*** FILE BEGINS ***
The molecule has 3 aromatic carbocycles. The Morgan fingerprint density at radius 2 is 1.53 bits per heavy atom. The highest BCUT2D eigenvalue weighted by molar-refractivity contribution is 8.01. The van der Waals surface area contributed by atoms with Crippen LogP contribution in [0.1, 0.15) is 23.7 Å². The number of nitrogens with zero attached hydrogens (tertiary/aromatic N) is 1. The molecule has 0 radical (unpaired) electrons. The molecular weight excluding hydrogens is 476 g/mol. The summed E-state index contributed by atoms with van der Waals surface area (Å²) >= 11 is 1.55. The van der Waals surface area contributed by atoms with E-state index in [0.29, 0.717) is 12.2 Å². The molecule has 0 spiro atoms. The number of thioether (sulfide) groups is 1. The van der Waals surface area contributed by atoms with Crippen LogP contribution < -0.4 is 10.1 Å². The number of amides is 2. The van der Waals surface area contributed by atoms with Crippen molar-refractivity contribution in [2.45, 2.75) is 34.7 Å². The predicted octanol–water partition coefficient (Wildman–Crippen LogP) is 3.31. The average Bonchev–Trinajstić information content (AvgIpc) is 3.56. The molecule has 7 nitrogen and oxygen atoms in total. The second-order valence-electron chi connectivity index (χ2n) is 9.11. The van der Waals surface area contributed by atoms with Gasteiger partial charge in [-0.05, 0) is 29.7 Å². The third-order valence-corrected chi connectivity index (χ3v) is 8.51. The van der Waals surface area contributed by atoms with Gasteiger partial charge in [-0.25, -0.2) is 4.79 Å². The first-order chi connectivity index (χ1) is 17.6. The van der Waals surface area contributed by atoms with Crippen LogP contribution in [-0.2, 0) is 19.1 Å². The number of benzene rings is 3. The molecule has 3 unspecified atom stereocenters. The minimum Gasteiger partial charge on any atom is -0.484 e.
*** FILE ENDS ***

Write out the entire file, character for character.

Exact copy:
The molecule has 3 aromatic carbocycles. The Morgan fingerprint density at radius 2 is 1.53 bits per heavy atom. The highest BCUT2D eigenvalue weighted by molar-refractivity contribution is 8.01. The van der Waals surface area contributed by atoms with Crippen LogP contribution in [0.1, 0.15) is 23.7 Å². The number of nitrogens with zero attached hydrogens (tertiary/aromatic N) is 1. The molecule has 0 radical (unpaired) electrons. The molecular weight excluding hydrogens is 476 g/mol. The summed E-state index contributed by atoms with van der Waals surface area (Å²) >= 11 is 1.55. The van der Waals surface area contributed by atoms with E-state index in [0.29, 0.717) is 12.2 Å². The molecule has 0 spiro atoms. The number of thioether (sulfide) groups is 1. The van der Waals surface area contributed by atoms with Crippen LogP contribution < -0.4 is 10.1 Å². The number of amides is 2. The van der Waals surface area contributed by atoms with Crippen molar-refractivity contribution in [2.45, 2.75) is 34.7 Å². The predicted octanol–water partition coefficient (Wildman–Crippen LogP) is 3.31. The average Bonchev–Trinajstić information content (AvgIpc) is 3.56. The molecule has 7 nitrogen and oxygen atoms in total. The second-order valence-electron chi connectivity index (χ2n) is 9.11. The van der Waals surface area contributed by atoms with Gasteiger partial charge in [-0.05, 0) is 29.7 Å². The third-order valence-corrected chi connectivity index (χ3v) is 8.51. The van der Waals surface area contributed by atoms with Gasteiger partial charge in [-0.25, -0.2) is 4.79 Å². The first-order chi connectivity index (χ1) is 17.6. The van der Waals surface area contributed by atoms with Crippen LogP contribution in [-0.2, 0) is 19.1 Å². The number of benzene rings is 3. The molecule has 3 unspecified atom stereocenters. The minimum Gasteiger partial charge on any atom is -0.484 e.